Penny Debate

penny by chris chuckry

leave a penny

A debate exists within the United States government, and American society at large, over whether the one-cent coin, commonly known as the penny, should be eliminated as a unit of currency in the United States. Two bills introduced in the U.S. Congress would have ceased production of pennies, but neither bill was approved. Such a bill would leave the nickel, at five cents, as the lowest-value coin. The chief argument for its elimination is the fact that pennies are produced at a loss. In 2012, it costs about 2.4 cents to mint a penny. By 2007, even the price of the raw materials it is made of exceeded the face value, so there is a risk that coins are illegally melted down for raw materials.

Additionally, pennies are of limited utility; they are not accepted by all vending machines or many toll booths, and pennies are generally not accepted in bulk. In addition, people often do not use cents to pay at all; they may simply use larger denominations and get pennies in return. Pennies end up sitting in jars or are thrown away and are not in circulation. The purpose of the monetary system is to facilitate exchange, but… the penny no longer serves that purpose. Many countries outside the United States have chosen to remove low-value coins from circulation including Canada, Sweden, New Zealand, and Australia.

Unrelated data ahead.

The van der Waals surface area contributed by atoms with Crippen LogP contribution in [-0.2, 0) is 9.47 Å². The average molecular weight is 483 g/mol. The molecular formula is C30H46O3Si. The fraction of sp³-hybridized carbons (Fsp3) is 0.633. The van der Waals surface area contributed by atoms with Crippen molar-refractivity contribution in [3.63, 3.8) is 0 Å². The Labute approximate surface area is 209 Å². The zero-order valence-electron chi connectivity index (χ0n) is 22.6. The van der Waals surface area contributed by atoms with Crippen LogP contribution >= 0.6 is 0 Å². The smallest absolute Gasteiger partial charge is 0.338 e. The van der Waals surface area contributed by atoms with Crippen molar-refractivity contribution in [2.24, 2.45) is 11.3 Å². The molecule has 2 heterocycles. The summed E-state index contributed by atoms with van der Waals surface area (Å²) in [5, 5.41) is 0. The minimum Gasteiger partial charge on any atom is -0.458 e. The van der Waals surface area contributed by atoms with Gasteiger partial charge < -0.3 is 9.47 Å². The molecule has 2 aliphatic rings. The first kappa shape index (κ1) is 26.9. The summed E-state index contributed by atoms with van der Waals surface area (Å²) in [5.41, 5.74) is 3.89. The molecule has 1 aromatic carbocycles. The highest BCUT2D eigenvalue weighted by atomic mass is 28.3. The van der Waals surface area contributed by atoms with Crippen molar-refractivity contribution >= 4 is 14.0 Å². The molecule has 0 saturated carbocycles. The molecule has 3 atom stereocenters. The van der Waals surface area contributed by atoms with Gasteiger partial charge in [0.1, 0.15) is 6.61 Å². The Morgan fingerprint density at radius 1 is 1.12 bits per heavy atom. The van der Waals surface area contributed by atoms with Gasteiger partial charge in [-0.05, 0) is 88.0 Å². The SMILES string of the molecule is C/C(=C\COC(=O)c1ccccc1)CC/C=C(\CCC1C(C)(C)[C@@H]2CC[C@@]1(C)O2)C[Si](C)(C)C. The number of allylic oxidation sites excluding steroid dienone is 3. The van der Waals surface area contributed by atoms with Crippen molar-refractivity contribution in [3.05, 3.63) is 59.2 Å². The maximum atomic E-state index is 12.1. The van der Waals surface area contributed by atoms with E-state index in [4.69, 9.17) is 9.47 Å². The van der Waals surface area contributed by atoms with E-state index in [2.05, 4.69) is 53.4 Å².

2 Comments to “Penny Debate”

  1. I was anti-penny before it was cool. They don’t use one cent coins here in South Korea either, and everyone gets along just fine.

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